Source: Wicked Local Hudson
Nearly three decades ago, Monireh lived the good life in Iran, with a well-paying job at an oil company, a guaranteed pension, a home and money in the bank.
But at midnight one night in 1980, during the early days of Iran’s Islamic Revolution, soldiers knocked on her door and told her she was under arrest for being an official of the Baha’i faith, whose members are considered a threat to Islam. Over her alarmed husband’s protests, Monireh was led away and spent the night in jail.
“Two men with guns came to the door and took me away,” recalled the 83-year-old. “They arrested eight other members of the Bahai General Assembly, and because the otheres were men they kept them in another room. I was by myself.”
While Monireh was let go without being harmed within a day, as the Revolution gained strength she lost her job and her pension. The government confiscated her assets, including her home. She fled her native city for Tehran. Later, with only a suitcase, Monireh and her husband fled to their daughter’s home in Luxembourg. A heart attack claimed her husband a year later.
“I lost everything in this war,” she says.
Today Monireh, who came to the US in 1991 and now lives in Hudson, worries about her Baha’i relatives in Iran, as that country’s Islamic rulers strengthen their repression of that faith. She and her son Riaz – who asked that their last names not be used – will be part of a service this weekend at the First Church in Marlborough-Congregational to raise awareness about the plight of Bahai’s in Iran.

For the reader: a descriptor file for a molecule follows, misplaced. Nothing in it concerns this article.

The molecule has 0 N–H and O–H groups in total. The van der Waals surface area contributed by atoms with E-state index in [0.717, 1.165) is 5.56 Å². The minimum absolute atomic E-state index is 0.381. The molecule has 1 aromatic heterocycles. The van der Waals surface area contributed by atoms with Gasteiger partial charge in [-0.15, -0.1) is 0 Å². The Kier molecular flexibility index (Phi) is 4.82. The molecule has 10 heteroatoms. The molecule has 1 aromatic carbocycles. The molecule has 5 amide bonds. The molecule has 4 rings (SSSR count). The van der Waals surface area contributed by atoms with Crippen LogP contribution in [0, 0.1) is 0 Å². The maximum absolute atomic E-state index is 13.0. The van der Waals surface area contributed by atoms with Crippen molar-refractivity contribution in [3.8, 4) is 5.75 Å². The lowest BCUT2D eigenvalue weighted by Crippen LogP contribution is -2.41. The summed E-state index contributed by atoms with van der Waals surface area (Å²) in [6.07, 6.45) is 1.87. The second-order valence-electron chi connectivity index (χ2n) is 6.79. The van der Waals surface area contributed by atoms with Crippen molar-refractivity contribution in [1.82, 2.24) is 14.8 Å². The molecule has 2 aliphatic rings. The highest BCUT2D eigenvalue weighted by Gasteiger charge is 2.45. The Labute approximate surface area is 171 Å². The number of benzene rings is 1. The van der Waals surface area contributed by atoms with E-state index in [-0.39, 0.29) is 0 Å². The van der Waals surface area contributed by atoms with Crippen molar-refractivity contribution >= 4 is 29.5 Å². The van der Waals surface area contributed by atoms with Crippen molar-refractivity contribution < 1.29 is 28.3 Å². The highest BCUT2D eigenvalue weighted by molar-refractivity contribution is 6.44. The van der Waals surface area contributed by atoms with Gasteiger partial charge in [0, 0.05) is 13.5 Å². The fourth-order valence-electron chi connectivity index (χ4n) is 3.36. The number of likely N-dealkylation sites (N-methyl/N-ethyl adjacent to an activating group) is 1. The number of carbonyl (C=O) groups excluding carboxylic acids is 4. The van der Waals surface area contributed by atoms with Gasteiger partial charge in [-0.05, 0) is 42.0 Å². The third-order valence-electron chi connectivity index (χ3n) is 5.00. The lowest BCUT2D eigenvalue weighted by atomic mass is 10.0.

“The reasons we are persecuted go back to the mid-1800s,” said Riaz, who lives in Marlborough with his wife and three children. “We don't believe in clergy, and we believe that men and women are equal. All of this is frightening to the clergy who are running the Iranian government.”
“What happened to my mother is happening today,” Riaz said. “Bahai's can't attend college; they lose pensions; and in some smaller towns and cities their homes are being burned.”
The Baha'is of Greater Marlborough, which has about 30 members in Marlborough and Hudson, are holding a prayer gathering this Saturday, Feb. 28, from 2 to 4 p.m. at First Church in Marlborough, Congregational, 37 High Street (Corner of Bolton Street), to express their concern and support for seven members of their religion who have been in prison in Iran for nearly a year and who are now to stand trial on false charges of spying for Israel and insulting Islam.
The local Interfaith Clergy Association, which includes clergy from Marlborough and Hudson, is participating in the prayer service, and the public is invited to attend.